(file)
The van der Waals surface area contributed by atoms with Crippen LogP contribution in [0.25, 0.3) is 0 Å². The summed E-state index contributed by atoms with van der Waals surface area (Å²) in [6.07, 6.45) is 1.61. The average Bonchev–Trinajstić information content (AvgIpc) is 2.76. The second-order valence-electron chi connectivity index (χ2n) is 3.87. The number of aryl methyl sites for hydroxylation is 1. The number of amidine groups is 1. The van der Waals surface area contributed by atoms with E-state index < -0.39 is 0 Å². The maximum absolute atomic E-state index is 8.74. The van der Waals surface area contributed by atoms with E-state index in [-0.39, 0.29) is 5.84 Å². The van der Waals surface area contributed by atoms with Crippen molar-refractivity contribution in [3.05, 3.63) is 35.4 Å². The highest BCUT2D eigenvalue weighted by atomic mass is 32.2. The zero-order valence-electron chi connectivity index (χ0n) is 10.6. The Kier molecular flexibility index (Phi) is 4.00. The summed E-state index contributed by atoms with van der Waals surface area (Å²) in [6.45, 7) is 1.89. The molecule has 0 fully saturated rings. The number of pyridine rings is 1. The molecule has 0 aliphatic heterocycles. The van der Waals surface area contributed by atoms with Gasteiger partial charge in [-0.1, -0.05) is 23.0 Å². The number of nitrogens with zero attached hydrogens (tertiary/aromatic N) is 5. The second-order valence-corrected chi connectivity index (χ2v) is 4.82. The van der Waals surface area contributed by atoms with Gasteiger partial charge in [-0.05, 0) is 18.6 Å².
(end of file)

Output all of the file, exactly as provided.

The van der Waals surface area contributed by atoms with Crippen LogP contribution in [0.25, 0.3) is 0 Å². The summed E-state index contributed by atoms with van der Waals surface area (Å²) in [6.07, 6.45) is 1.61. The average Bonchev–Trinajstić information content (AvgIpc) is 2.76. The second-order valence-electron chi connectivity index (χ2n) is 3.87. The number of aryl methyl sites for hydroxylation is 1. The number of amidine groups is 1. The van der Waals surface area contributed by atoms with E-state index < -0.39 is 0 Å². The maximum absolute atomic E-state index is 8.74. The van der Waals surface area contributed by atoms with E-state index in [-0.39, 0.29) is 5.84 Å². The van der Waals surface area contributed by atoms with Crippen molar-refractivity contribution in [3.05, 3.63) is 35.4 Å². The highest BCUT2D eigenvalue weighted by atomic mass is 32.2. The zero-order valence-electron chi connectivity index (χ0n) is 10.6. The Kier molecular flexibility index (Phi) is 4.00. The summed E-state index contributed by atoms with van der Waals surface area (Å²) in [6.45, 7) is 1.89. The molecule has 0 fully saturated rings. The number of pyridine rings is 1. The molecule has 0 aliphatic heterocycles. The van der Waals surface area contributed by atoms with Gasteiger partial charge in [-0.1, -0.05) is 23.0 Å². The number of nitrogens with zero attached hydrogens (tertiary/aromatic N) is 5. The second-order valence-corrected chi connectivity index (χ2v) is 4.82. The van der Waals surface area contributed by atoms with Gasteiger partial charge in [-0.05, 0) is 18.6 Å².